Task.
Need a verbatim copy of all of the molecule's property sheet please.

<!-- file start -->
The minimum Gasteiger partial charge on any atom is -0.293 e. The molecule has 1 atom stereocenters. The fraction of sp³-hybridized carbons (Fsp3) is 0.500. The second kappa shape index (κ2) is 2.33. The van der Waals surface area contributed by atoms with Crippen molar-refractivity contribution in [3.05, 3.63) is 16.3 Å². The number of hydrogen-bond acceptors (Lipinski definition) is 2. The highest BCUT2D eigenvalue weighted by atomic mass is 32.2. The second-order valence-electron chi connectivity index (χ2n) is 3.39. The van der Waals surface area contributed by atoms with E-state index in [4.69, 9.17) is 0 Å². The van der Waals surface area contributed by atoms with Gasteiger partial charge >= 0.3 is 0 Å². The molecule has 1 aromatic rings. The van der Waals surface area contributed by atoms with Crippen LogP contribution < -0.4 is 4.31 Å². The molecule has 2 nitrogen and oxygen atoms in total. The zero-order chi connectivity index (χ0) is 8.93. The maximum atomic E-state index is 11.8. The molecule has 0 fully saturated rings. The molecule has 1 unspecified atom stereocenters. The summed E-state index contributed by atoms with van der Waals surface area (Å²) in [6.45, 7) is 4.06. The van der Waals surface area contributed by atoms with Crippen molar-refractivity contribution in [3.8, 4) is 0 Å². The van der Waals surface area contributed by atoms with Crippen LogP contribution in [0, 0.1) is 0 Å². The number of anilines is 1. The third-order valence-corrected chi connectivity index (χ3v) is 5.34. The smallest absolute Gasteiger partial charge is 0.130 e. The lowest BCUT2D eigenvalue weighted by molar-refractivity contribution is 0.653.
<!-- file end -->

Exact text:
The minimum Gasteiger partial charge on any atom is -0.293 e. The molecule has 1 atom stereocenters. The fraction of sp³-hybridized carbons (Fsp3) is 0.500. The second kappa shape index (κ2) is 2.33. The van der Waals surface area contributed by atoms with Crippen molar-refractivity contribution in [3.05, 3.63) is 16.3 Å². The number of hydrogen-bond acceptors (Lipinski definition) is 2. The highest BCUT2D eigenvalue weighted by atomic mass is 32.2. The second-order valence-electron chi connectivity index (χ2n) is 3.39. The van der Waals surface area contributed by atoms with E-state index in [4.69, 9.17) is 0 Å². The van der Waals surface area contributed by atoms with Gasteiger partial charge >= 0.3 is 0 Å². The molecule has 1 aromatic rings. The van der Waals surface area contributed by atoms with Crippen LogP contribution < -0.4 is 4.31 Å². The molecule has 2 nitrogen and oxygen atoms in total. The zero-order chi connectivity index (χ0) is 8.93. The maximum atomic E-state index is 11.8. The molecule has 0 fully saturated rings. The molecule has 1 unspecified atom stereocenters. The summed E-state index contributed by atoms with van der Waals surface area (Å²) in [6.45, 7) is 4.06. The van der Waals surface area contributed by atoms with Crippen molar-refractivity contribution in [3.8, 4) is 0 Å². The van der Waals surface area contributed by atoms with Crippen LogP contribution in [0, 0.1) is 0 Å². The number of anilines is 1. The third-order valence-corrected chi connectivity index (χ3v) is 5.34. The smallest absolute Gasteiger partial charge is 0.130 e. The lowest BCUT2D eigenvalue weighted by molar-refractivity contribution is 0.653.